I’ll admit when I first saw Triteleia’s blue and white striped bloom, I did not know what it was, but after the whole Star-of-Bethlehem scare earlier this spring, the sight of it sent me straight to the lists of bulbs I ordered last fall to find out what it could be.
Narcissus? Tulipa? Iris? Nope, nope, nope…
Yes, that’s it!
I had never heard of Triteliea before I ordered it and then I forgot I ordered it. I must have been taken in by its picture. And that’s the truth. It has to be the truth because I found out that Triteleia’s common name is Ithuriel’s Spear.
When I looked up Ithuriel’s Spear, it led me to this quote from Milton’s Paradise Lost:
“Him [i.e. Satan], thus intent Ithuriel with his spear
Touched lightly; for no falsehood can endure
Touch of celestial temper, but returns
Of force to its own likeness.”
Milton: Paradise Lost, iv 810-813.
I don’t want to go too far down the rabbit hole of Paradise Lost, but many references point out that “the slightest touch of Ithuriel’s Spear exposes deceit”. In Paradise Lost, Ithuriel is an angel sent by Gabriel to the Garden of Eden to expose Satan. The National Forest Service has a nice write up about Triteleia laxa, if you would like to read more about this native California and Oregon wildflower and the reference to Paradise Lost.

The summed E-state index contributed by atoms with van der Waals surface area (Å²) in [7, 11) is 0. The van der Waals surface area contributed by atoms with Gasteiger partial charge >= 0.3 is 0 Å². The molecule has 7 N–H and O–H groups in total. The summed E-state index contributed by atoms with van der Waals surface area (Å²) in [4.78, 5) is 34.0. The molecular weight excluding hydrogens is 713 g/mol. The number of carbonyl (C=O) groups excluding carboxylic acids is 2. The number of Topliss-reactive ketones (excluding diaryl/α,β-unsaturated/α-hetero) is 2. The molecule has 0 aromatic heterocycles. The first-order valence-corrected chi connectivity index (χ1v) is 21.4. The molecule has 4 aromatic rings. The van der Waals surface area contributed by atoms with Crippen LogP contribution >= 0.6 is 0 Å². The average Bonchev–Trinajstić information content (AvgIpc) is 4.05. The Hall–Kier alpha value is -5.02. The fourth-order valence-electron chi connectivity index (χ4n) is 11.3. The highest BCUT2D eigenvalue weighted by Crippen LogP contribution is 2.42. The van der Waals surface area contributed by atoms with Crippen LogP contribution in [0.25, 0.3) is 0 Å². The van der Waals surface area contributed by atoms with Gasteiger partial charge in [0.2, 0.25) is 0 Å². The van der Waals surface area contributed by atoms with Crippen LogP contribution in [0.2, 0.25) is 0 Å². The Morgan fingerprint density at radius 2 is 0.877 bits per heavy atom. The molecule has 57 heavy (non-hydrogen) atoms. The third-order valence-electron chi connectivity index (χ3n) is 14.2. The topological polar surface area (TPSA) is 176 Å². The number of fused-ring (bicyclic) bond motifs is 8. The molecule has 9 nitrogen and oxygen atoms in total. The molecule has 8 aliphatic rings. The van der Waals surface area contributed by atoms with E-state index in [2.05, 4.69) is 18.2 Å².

I did, of course, go down the rabbit hole of plant taxonomy to discover that Triteleia is one of those plants that is “problematic” to botanists and could be placed in the Asparagaceae, Liliaceae, or Alliaceae plant families.
I think most botanists place it in Asparagaceae now. But what does it matter, except to botanists? It is not as though you are going to call up your gardening friends to debate this because as soon as you run the debate through to whatever logical or illogical conclusion gives you an answer that everyone may or may not agree with, the botanists will likely change the family again.
(Notice I didn't question that you would want to debate it, but why you would debate it.)
I reached down and touched Ithuriel’s Spear earlier this evening before I knew what it was, which is why I remain convinced that any lie I might even consider telling now would be exposed.
I’ve gone from not knowing what this flower is to feeling like I must be truthful around it.
Ithuriel’s Spear, growing in my garden now, is nature’s own truth serum.